BUSINESS:
Create three new venture capital funds through the Michigan Economic Development Corporation to attract new businesses to the state and allow those already in the state to expand. It also is intended to attract federal and private dollars to make more than $500 million available for starting or expanding new businesses.

DEVELOPMENT:
Allow the Michigan State Housing Development Authority to offer in 12 cities incentives and financing to create unique downtown developments where loft housing, art galleries and technology startups all can share the same historic brick building.

Target arts and cultural grants toward main street revitalization in those cities by the state Department of History, Arts and Libraries.

EDUCATION:
Require that college-bound high school students serve the community for at least 40 hours prior to graduating from high school to collect the $2,500 Merit Award Scholarship.

ENVIRONMENT:
Start a new air quality permitting process that will cut from 18 months to less than 6 months the amount of time it takes for a business to get an air permit.

HEALTH CARE:
Introduce a Michigan Prescription Discount Card, called the MI-Rx Card, that will pool purchasing to allow as many as 200,000 senior citizens and working people with no insurance to cut the cost of their prescription drugs by up to 20 percent.

Create the Michigan Third Share Partnership, in which an employee pays a third of the health insurance premium, the company pays a third and the state pays a third through a tax credit to the business.

HIGHER EDUCATION:
Make zero-percent loans available to students in Michigan's 15 public universities pursuing engineering and technology degrees. The loans will stay at zero-percent rate as long as those students and graduates continue to study and work in Michigan.

Ask university presidents to not raise tuition beyond the rate of inflation to keep down the cost of a college education. The Michigan State University Board of Trustees agreed to the tuition request at its meeting Tuesday.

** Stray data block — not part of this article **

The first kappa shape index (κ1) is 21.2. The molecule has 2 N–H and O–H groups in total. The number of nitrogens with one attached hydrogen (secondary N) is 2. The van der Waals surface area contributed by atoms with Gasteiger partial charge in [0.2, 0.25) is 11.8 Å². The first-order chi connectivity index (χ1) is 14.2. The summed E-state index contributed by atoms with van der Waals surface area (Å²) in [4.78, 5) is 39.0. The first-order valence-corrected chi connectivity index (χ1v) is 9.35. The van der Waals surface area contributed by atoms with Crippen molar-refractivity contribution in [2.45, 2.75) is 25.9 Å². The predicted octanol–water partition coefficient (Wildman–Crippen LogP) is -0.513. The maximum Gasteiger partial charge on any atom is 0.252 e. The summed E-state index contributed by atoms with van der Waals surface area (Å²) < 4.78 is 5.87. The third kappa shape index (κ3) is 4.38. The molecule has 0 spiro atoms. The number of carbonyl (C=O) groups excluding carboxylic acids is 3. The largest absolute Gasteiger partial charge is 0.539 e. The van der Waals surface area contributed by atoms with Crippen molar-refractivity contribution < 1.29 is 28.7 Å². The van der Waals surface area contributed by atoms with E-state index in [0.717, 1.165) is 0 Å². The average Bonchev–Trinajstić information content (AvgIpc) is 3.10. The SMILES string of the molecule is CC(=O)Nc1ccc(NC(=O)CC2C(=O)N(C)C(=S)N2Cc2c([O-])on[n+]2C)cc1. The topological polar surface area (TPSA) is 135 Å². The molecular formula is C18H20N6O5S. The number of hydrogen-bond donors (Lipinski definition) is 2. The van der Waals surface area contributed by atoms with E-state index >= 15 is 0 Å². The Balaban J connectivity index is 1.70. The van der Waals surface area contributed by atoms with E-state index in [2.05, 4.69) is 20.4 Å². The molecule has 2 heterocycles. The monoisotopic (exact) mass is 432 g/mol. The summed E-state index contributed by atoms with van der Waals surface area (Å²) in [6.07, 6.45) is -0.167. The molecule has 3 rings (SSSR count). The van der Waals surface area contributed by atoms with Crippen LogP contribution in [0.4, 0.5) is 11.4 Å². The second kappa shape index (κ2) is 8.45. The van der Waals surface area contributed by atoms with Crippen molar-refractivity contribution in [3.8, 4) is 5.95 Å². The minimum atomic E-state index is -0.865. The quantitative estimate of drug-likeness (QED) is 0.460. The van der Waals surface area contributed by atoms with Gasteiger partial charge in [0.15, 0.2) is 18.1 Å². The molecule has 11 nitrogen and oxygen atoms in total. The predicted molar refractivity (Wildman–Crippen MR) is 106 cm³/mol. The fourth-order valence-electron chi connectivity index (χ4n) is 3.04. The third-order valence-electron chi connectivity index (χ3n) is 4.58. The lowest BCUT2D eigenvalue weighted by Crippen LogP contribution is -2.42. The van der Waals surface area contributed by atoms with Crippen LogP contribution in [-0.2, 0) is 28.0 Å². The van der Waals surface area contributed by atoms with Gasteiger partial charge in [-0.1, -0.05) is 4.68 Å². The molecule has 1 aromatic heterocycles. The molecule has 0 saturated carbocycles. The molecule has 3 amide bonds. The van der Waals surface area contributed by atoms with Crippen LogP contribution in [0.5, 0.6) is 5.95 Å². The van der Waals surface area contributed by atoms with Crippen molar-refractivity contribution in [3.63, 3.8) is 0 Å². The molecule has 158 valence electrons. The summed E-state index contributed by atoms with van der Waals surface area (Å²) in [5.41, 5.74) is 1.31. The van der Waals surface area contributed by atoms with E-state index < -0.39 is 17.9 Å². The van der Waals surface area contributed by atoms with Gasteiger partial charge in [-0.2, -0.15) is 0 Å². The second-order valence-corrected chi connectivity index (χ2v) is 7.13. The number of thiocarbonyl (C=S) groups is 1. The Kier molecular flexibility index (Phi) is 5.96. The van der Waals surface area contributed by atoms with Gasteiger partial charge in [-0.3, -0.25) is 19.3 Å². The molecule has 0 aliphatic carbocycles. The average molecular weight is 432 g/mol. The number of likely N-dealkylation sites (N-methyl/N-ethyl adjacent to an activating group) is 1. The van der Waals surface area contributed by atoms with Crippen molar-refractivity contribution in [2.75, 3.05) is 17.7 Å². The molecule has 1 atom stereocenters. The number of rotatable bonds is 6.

SENIORS:
Create an Elder Abuse Task Force to find ways to use the full weight of the law to crack down on those who target senior citizens.

Stiffen penalties for those who prey on senior and vulnerable citizens with get-rich-quick schemes, fake prize giveaways and other scams.



Republicans Mostly Agree with Proposals in Granholm's Address

Most Republican lawmakers said tonight they agree with Governor Granholm's proposals to spur job growth, lower the cost of health care and improve the education system.

The Democratic governor laid out her plan for the state in her second State of the State address tonight in the state Capitol.

House Speaker Rick Johnson of LeRoy and Senate Majority Leader Ken Sikkema of Wyoming are both Republicans.

They like the governor's plan to require college-bound students serve the community for at least 40 hours prior to graduating from high school to collect the $2,500 Merit Award Scholarship.

But a number of other Republican lawmakers said the governor's second State of the State address lacked specific details to improve the Michigan's slow economy.


WILX 500 American Road Lansing, MI 48911 517-393-0110
Gray Television, Inc. - Copyright © 2002-2014 - Designed by Gray Digital Media - Powered by Clickability 602052